Greenpoint Terminal Market
Known as the "Forgotten City" it was home to industry, riots, artists, squatters, and to one of the largest single disaster fires in New York City.
Greenpoint Terminal Market, located on West Street running from the foot of Greenpoint Avenue to Calyer Ave, was an industrial powerhouse which once hosted the largest manufacturer of maritime rope in the USA, the American Manufacturing Company. The enormous “market” was also home to a sugar refinery and maritime warehouse operations. At it’s height it employed more than 2,500 people and covered six city blocks.
As a large industrial employer it was also the site of clashes over workers rights. In 1910 over 500 striking workers clashed with police outside the warehouse over their rights. Apparently the women fighters were particularly violent. From a 1910 NYTimes article
“Stones were hurled and heads were broken. Man and women had their clothes torn nearly off them. The policemen had to fire their revolvers to keep the mob back until reserves came to their aid from neighboring station houses. The men kept in the background, putting the women forward and urging them to fight, the police say, with all, the fury of Wildcats.
‘It would have been easier.” said Capt. Coleman of the Greenpoint Avenue Station. who directed the police, “if we had had to face only the men. A few punches with the nightsticks would have done the work, but what could we do with an army of furious women, who fought with rocks, clubs. handfuls of dirt and cinders or anything they could lay their clutches on?”
Despite this compelling scene, it wasn’t long until the work, and workers, had moved away. The Terminal Market was almost completely empty by the 1980s, a relic of Greenpoint’s industrial past. In the 1990s and early 2000s the buildings, enormous and vacant, became home to more creative expressions, serving as a site of secret all night art parties, generator powered punk rock shows, urban exploration, raccons, possums, feral dog packs, and a homeless community. It was during this period the building earned the name the “Forgotten City.”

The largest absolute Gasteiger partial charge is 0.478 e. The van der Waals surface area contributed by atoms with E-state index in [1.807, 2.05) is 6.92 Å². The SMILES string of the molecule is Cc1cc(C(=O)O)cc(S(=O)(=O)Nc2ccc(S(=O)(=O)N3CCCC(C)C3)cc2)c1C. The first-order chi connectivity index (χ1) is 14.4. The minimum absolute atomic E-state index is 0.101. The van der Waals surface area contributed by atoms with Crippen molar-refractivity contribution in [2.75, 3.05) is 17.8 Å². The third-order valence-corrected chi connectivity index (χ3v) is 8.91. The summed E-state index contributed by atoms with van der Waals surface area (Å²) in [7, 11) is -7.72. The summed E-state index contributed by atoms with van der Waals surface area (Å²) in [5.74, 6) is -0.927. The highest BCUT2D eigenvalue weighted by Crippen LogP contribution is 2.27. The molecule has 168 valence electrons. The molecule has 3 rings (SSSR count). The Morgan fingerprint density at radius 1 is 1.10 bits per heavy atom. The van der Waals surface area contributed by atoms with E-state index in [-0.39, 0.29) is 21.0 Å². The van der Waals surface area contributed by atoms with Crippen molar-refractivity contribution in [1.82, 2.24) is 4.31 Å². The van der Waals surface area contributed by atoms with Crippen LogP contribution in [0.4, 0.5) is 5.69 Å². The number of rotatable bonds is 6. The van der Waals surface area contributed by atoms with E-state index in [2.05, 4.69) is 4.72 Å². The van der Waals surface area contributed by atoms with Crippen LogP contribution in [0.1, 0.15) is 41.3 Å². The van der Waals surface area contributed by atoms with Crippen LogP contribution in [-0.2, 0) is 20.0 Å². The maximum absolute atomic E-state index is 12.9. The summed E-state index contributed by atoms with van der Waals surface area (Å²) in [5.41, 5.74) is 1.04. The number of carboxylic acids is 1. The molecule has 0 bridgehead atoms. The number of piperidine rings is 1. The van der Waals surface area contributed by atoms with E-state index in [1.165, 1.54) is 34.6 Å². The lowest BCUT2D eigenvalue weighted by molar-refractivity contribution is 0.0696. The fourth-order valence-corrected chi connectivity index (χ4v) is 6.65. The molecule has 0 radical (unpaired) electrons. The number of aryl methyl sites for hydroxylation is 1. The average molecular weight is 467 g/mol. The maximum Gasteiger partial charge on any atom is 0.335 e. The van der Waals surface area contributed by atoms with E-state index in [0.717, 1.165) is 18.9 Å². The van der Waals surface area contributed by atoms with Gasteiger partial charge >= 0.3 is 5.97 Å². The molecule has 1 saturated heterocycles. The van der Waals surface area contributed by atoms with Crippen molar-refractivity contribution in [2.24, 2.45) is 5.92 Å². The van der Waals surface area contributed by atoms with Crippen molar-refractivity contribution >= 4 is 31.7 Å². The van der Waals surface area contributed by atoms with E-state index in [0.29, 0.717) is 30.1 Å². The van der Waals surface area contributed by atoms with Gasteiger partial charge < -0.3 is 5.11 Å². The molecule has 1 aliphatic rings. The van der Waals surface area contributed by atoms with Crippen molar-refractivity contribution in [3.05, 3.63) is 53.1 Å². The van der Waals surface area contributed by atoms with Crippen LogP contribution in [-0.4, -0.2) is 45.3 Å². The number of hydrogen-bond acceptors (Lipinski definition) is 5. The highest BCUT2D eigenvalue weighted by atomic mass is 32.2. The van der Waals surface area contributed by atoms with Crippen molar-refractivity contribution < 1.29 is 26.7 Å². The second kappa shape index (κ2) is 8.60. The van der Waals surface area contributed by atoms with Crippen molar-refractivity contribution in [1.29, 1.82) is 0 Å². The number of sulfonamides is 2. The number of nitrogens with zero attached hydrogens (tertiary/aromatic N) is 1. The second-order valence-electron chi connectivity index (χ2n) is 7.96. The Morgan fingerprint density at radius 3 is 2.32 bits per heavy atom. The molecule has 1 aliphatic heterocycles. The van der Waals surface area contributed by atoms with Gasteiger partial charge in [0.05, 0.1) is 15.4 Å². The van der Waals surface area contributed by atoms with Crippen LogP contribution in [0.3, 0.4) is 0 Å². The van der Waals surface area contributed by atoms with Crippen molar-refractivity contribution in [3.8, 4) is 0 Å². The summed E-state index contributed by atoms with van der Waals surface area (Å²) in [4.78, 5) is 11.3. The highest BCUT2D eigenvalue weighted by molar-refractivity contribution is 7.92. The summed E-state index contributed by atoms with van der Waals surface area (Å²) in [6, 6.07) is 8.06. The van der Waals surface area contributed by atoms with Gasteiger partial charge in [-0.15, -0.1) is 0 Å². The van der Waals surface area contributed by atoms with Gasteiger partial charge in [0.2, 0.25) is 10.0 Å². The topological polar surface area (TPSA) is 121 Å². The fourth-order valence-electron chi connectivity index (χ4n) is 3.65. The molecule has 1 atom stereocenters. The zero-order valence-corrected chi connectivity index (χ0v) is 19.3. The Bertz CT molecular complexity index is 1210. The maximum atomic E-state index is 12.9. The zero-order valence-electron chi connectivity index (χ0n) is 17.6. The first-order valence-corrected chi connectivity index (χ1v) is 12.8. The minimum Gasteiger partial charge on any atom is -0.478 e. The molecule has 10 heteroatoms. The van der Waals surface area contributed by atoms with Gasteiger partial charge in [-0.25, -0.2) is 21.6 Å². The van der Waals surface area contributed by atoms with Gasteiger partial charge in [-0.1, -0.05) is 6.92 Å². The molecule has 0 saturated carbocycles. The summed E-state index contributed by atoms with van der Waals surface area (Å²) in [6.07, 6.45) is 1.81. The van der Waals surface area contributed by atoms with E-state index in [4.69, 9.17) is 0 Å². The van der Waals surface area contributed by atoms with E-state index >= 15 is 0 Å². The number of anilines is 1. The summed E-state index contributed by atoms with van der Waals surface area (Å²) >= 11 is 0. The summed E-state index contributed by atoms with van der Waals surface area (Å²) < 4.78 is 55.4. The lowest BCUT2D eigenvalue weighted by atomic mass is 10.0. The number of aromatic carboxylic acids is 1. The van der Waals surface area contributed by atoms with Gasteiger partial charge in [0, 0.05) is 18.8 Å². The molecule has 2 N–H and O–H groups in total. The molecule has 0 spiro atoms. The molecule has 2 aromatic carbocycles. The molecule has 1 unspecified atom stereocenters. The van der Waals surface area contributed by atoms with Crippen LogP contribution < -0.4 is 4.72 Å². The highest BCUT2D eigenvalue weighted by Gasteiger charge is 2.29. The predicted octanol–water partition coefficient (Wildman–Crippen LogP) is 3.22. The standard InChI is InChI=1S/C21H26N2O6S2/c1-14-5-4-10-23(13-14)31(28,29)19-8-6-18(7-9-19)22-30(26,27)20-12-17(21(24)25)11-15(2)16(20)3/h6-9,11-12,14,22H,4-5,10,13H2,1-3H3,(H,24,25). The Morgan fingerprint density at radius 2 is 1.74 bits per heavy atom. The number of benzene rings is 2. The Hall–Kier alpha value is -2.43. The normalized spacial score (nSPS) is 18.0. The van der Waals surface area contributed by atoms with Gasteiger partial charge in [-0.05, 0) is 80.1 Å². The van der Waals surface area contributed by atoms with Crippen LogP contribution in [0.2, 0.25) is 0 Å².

The complex suffered a horrific fire in 2006. An “all hands” five alarm fire, it was the largest single disaster in New York City since the September 11th attacks. It took 350 firefighters and 70 individual units to quell the blaze.
Despite a Polish immigrant named Leszek Kuczera confessing to accidentally setting the fire - he said he set a large pile of rags on fire while drunk and stripping copper wires - suspicions of foul play were high. Developer Joshua Guttman bought the site in 2001 and with a recent deal for 420 million dollars having fallen through, and the threat of the space being historically landmarked - there were strong economic motivators for clearing the land. Gutman was also involved in a suspicious fire in Dumbo in 2004, leaving many people wondering.
Leszek Kuczera later recanted his story, and a friend came forward to say that on that morning of the fire the two of them were having breakfast some 80 miles away. Kuczera has since been deported to Poland where, on a happier note, he reunited with his wife, got sober, and “goes fishing a lot.” Kuczera still denies having set the fire.
Today, although some of the spaces in the remaining buildings at 67 West still remain vacant, they are filling up fast with artists and small businesses.
Be sure to walk all the way past the door marked 67 West and take a look at the wooden cobblestones, that line the street in front of the wood furniture shop “From The Source,” these are thought to be the last wooden cobblestones - once common - left in all of New York.
Lastly go through the recently installed glass doors (don’t be shy) and all the way down the alleyway to the to get the full feel of the building and see an incredible staircase.
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